• The practice was a lot easier to follow in some ways, because this was not a weekend. The crowd was much smaller and generally quieter as well, so it was easy to hear Mike McCarthy giving instructions. Once again, he was very situationally focused, calling out down, distance, field position, and time on the clock in many cases. He even would call out “TV timeout” or “two minute warning” to try and get the players comfortable with the actual flow of a game.
  • He was also calling out “ones” and “twos” to put the right players on the field. However, this was also a practice situation, as the actual players who took the field were a bit more fluid. The easiest to spot were the QBs. Cooper Rush and Ben DiNucci seemed to take turns with the twos. Again, the Cowboys were practicing how to practice.
  • Something that has been conspicuously absent when compared to camp during the previous coaching regime is 1-on-1 compete drills. McCarthy does not seem to value those at all. This was one of the things that made it so good to have some like minded individuals to discuss things. For this practice it was @rabblerousr and @McCoolBCB. While we can’t know for sure, after mulling this over we thought it was a function of McCarthy’s focus on situational football. Additionally, 1-on-1 drills do not often translate to things that a player will face most of the time in the league. Seldom will an offensive tackle find himself isolated on a defensive end. There will be double teams, stunts, and the quarterback may move to completely change the dynamic of what the rusher is trying to do. That fits with the drills over the weekend where only nine defenders would line up, and they would just have one side of the offensive line blocking while the pass rushers would throw different things at them.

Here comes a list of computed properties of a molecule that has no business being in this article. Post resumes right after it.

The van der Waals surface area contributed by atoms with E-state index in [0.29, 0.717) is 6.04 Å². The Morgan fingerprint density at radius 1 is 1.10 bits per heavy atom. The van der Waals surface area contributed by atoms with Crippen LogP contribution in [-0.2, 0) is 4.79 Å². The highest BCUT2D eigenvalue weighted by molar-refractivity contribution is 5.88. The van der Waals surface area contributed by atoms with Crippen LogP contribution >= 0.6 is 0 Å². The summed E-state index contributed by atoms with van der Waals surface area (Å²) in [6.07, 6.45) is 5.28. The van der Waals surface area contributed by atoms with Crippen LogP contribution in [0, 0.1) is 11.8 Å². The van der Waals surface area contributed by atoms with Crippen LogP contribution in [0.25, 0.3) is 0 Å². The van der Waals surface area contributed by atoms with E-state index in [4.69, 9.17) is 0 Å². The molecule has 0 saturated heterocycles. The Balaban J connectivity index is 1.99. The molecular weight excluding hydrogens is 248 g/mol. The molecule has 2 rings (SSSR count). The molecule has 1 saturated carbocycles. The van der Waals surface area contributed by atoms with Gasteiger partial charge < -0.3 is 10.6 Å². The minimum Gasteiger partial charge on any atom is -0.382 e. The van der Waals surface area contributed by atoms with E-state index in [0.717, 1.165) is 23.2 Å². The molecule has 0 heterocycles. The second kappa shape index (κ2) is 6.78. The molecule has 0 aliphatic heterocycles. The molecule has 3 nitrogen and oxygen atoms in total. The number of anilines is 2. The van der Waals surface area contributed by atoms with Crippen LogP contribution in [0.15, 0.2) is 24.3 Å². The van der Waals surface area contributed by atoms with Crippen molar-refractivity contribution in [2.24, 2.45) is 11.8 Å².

• It all just comes back to how McCarthy is much more focused on things that are useful during games, and not things like facing off against one other player in what is really a motivational tool to get people fired up. Perhaps it is unkind of me to make this comparison, but the approach I saw seemed the more professional way to go. Those 1-on-1 drills have a bit of a high school/college flavor to them.